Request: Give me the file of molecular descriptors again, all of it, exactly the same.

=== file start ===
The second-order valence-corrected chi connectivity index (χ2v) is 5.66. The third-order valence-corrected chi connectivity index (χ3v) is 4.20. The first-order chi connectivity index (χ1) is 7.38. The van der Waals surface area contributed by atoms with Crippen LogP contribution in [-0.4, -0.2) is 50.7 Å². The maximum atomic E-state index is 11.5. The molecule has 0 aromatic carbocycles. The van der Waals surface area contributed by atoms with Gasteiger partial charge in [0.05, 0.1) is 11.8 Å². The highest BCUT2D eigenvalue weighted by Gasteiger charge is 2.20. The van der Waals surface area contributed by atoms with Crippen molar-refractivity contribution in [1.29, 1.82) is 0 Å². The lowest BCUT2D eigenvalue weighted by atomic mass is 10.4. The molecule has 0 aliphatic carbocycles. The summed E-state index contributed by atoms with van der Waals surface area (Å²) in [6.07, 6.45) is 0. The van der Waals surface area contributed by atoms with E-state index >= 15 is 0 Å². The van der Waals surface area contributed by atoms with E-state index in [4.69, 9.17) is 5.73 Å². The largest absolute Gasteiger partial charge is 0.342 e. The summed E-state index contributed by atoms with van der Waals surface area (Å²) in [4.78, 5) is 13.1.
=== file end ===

The second-order valence-corrected chi connectivity index (χ2v) is 5.66. The third-order valence-corrected chi connectivity index (χ3v) is 4.20. The first-order chi connectivity index (χ1) is 7.38. The van der Waals surface area contributed by atoms with Crippen LogP contribution in [-0.4, -0.2) is 50.7 Å². The maximum atomic E-state index is 11.5. The molecule has 0 aromatic carbocycles. The van der Waals surface area contributed by atoms with Gasteiger partial charge in [0.05, 0.1) is 11.8 Å². The highest BCUT2D eigenvalue weighted by Gasteiger charge is 2.20. The van der Waals surface area contributed by atoms with Crippen molar-refractivity contribution in [1.29, 1.82) is 0 Å². The lowest BCUT2D eigenvalue weighted by atomic mass is 10.4. The molecule has 0 aliphatic carbocycles. The summed E-state index contributed by atoms with van der Waals surface area (Å²) in [6.07, 6.45) is 0. The van der Waals surface area contributed by atoms with E-state index >= 15 is 0 Å². The van der Waals surface area contributed by atoms with E-state index in [4.69, 9.17) is 5.73 Å². The largest absolute Gasteiger partial charge is 0.342 e. The summed E-state index contributed by atoms with van der Waals surface area (Å²) in [4.78, 5) is 13.1.